“I want money towards a trip to Disney World,” my nephew said confidently as if there were no other logical answer on the planet. Excitement filled in his brown eyes, and the long dark hair that usually covered some of his face did nothing to hide his enthusiasm. We were sitting in a hotel room in Oklahoma City, where my sister and her family had met up with my parents and me to celebrate Thanksgiving. Mom had just asked Nicholas what he wanted for Christmas.
Nicholas is a great kid. Smart and articulate, his glasses only add to that effect, and he has a passion for all things science. His intelligence was apparent very early. I still smile when I remember him, after his fifth birthday, requesting that people call him “Nicholas” instead of “Nicky” because he thought “Nicky” was for babies and he had outgrown it. His winning smile reveals that he is waiting for a visit from the tooth fairy, and the details he retains about things that interest him are impressive. He loves video games, charades, and putting things together. Nicholas was diagnosed with Asperger’s Syndrome a few years back.
Because I have been affected by Cerebral Palsy and have been a wheelchair user all of my life, Nicholas has a special place in my heart. I know what it is like to feel different sometimes, and I know the struggle of not always being understood because of something that is beyond your control. I have witnessed Nicholas explode in anger and then go outside and walk the same pattern repeatedly in order to rein in his emotions. And every once in a while, I wish his life were a little more simple.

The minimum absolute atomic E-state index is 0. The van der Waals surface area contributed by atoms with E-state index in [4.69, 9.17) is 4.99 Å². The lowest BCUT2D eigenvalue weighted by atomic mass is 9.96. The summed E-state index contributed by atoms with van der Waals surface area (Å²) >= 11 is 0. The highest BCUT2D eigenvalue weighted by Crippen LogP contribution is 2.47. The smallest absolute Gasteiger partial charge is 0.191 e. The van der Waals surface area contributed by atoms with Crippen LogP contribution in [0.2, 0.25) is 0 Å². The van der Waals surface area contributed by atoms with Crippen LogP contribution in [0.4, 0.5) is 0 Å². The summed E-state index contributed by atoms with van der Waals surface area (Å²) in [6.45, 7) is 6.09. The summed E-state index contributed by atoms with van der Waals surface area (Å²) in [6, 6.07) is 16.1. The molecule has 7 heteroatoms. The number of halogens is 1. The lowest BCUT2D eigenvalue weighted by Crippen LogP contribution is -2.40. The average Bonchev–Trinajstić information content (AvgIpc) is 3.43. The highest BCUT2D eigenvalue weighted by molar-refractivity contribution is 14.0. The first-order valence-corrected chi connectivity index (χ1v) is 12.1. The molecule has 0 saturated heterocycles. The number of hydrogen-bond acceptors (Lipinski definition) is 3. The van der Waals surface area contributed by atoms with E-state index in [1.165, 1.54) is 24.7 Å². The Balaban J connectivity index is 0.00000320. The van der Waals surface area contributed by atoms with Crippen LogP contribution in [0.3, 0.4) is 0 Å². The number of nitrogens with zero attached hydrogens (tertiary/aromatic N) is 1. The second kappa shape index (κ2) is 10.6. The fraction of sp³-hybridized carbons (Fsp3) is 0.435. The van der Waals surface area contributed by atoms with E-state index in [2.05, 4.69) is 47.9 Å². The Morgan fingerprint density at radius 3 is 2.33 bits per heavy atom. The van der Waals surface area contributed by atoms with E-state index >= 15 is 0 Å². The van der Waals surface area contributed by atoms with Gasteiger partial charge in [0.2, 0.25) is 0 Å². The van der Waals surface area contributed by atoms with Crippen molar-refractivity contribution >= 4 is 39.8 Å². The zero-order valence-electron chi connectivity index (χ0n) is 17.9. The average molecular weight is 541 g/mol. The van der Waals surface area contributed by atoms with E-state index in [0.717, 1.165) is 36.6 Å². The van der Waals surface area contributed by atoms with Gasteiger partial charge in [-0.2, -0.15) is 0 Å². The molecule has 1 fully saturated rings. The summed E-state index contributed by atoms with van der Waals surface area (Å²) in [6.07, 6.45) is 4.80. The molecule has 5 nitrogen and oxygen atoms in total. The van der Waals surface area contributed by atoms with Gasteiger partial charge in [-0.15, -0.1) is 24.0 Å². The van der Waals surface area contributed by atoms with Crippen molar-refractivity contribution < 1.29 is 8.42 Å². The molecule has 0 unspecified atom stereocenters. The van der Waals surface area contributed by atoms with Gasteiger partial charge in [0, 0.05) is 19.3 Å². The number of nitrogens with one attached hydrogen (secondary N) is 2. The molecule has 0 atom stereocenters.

He continued to chatter about Disney World, and his gestures became more animated as he envisioned riding Space Mountain and chatting with Mickey over breakfast.
The Christmas season was drawing closer–the temperature dropped and colored lights went up all over town. Both nine-year old Nicholas and his seven-year old sister Magee were energized and eager to see what Santa would bring them. Had they been good all year? Sure. But that was irrelevant to them as they made their lists. Typically, they wanted lots and lots of stuff, and I briefly wondered if the true meaning of Christmas might have gotten lost in the shuffle somewhat. But hey, that was okay. They are kids. And to practically all kids, presents are a priority.
On Christmas Eve, we gathered at my parent’s house. Around the dinner table, the conversation turned serious.
“Some people don’t have enough food.” Magee said. Her golden brown eyes were somber with the thought.
“And some people don’t have enough money to buy toys for their kids at Christmas.” I added gently. The disheartened look on both of their young faces indicated that they both remembered peers who were in these situations.
On what seemed like a whim, my brother-in-law asked his son a question.
“Nicholas, if you could give any present to anybody, what would you give?”
Without skipping a beat, he looked across the table at me and my wheelchair. His gaze held mine for a long moment. “I would give Aunt Lorraine the ability to walk.”
I was stunned and speechless as the prickly unexpected feeling of unconditional love stimulated every goose bump in my body. Nicholas had so many issues of his own to deal with, and yet his first spontaneous wish was to give me something I didn’t have. He wanted my life to be simpler too.
The next morning, while most of us slept, Nicholas and Magee made a mountainous mess tearing open brightly wrapped boxes that contained their requested treasures. They found a letter from Santa Claus reminding them not to fight and letting them know they were going to Disney World after all. Their whoops and hollers made for a pleasant family wake-up call.
If I were to pose the question to Nicholas, he would probably say that he got the best present that Christmas, because it was exactly what he wanted.
But I think he would be mistaken. For me, the most precious gift didn’t come in a box at all, but instead from this boy who showed me the place I have in his heart. That gift is better than any material thing that I could ever receive.